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Greens Gear up for Long Court Fight Against Trump

Based on Donald Trump’s comments on the campaign trail that were contrarian to the environment, many environmentalists are preparing to ensure that all actions Trump takes as President against the environment are lawful so he does not overreach when acting as President.

The Hill reports:

Environmentalists are planning a vigorous strategy in the federal courts to fight President-elect Donald Trump’s aggressive deregulatory proposals.

With the executive and legislative branches of the government controlled by Republicans and unlikely to adopt their priorities, green group leaders said they will increasingly lean on the judiciary to push their agenda, along with public campaigns and traditional lobbying.

Groups are largely dusting off their playbooks from the administrations of Republican Presidents George W. Bush and Ronald Reagan, whose efforts to scrap environmental rules were met at every turn by litigation.

But green groups face a tougher task this time as they try and protect President Obama’s environmental legacy.

Obama’s efforts were built almost entire on executive actions and regulations, making them particularly vulnerable to dismantling by Trump.

And courts traditionally give federal agencies great leeway in how they regulate and interpret laws from Congress, so green lawsuits are likely to face uphill battles.

Trump made undoing major Obama rules a central piece of his energy agenda on the campaign trail. But greens are hopeful that by shifting the battlefield to the federal courts they can prevent a complete reversal.

“We will be full-blast in the courts to resist undermining any of our fundamental environmental laws where progress has been made through executive branch actions on the environment,” vowed Trip Gabriel, president of Earthjustice, an environmental group that operates as a law firm on behalf of other organizations or citizens.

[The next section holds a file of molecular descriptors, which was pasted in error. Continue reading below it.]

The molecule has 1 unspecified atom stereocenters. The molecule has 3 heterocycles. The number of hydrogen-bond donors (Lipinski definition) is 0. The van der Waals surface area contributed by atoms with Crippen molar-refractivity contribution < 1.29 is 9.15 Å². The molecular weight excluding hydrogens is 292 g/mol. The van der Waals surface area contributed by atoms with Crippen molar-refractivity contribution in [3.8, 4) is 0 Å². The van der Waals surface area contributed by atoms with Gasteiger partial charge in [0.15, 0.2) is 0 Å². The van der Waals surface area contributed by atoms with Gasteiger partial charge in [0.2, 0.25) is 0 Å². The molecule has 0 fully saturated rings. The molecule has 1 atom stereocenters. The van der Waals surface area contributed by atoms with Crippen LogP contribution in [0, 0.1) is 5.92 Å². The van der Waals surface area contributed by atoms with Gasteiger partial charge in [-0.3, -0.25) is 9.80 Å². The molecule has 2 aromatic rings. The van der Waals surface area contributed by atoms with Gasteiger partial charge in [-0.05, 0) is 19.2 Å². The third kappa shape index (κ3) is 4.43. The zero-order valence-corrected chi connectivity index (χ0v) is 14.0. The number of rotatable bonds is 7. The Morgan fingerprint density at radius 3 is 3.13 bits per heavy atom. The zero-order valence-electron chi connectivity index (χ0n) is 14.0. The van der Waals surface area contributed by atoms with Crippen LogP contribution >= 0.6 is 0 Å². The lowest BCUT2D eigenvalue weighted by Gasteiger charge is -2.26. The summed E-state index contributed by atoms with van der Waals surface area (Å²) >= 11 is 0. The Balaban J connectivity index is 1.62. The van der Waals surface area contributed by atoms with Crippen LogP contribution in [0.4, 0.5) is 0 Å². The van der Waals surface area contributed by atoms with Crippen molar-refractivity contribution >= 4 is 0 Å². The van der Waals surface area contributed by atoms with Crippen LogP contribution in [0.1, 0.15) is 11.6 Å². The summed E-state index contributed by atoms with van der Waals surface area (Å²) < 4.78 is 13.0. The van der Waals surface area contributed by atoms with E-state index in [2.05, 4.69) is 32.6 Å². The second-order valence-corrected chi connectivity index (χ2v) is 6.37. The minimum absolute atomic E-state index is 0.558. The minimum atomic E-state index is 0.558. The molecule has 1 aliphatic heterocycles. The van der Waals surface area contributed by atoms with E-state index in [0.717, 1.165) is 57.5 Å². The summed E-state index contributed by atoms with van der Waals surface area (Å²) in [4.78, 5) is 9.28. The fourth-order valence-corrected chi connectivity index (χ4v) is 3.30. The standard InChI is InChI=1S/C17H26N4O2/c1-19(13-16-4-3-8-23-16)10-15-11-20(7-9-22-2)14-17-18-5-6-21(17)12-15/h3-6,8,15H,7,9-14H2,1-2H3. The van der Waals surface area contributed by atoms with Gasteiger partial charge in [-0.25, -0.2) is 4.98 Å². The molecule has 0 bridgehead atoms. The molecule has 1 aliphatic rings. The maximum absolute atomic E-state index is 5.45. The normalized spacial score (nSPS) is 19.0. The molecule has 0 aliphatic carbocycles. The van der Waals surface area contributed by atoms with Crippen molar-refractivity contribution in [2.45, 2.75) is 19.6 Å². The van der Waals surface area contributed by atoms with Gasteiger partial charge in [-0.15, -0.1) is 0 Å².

“Unwinding Obama’s regulations requires following those same procedures that it took to build them in the first place,” said David Doniger, climate and clean air program director at the Natural Resources Defense Council and an attorney with decades of litigation under his belt.

“So we would aggressively fight in the courts and the court of public opinion any effort to shortcut those procedures, any effort to do things by fiat that don’t meet the requirements of the laws.”

Trump pledged on the campaign trail to overturn the Environmental Protection Agency’s (EPA) Clean Power Plan, which seeks a 32 percent cut in the power sector’s carbon dioxide emissions by 2030, the most aggressive climate change regulation taken by the federal government.

He also specifically promised to roll back other big pieces of Obama’s climate agenda, the EPA’s Waters of the United States rule, the Interior Department’s stream protection rule for coal mining, its moratorium on coal leasing and its fracking rule, along with other general promises aimed at scrapping regulations.

Each regulatory rollback or change would require a new regulation, greens said, which can be challenged in court. And while groups did not share their specific plans, they said they’re ready for action.

Any new regulatory action has to fall within the bounds of longstanding laws like the Clean Air Act or the Clean Water Act, as well as the general case law.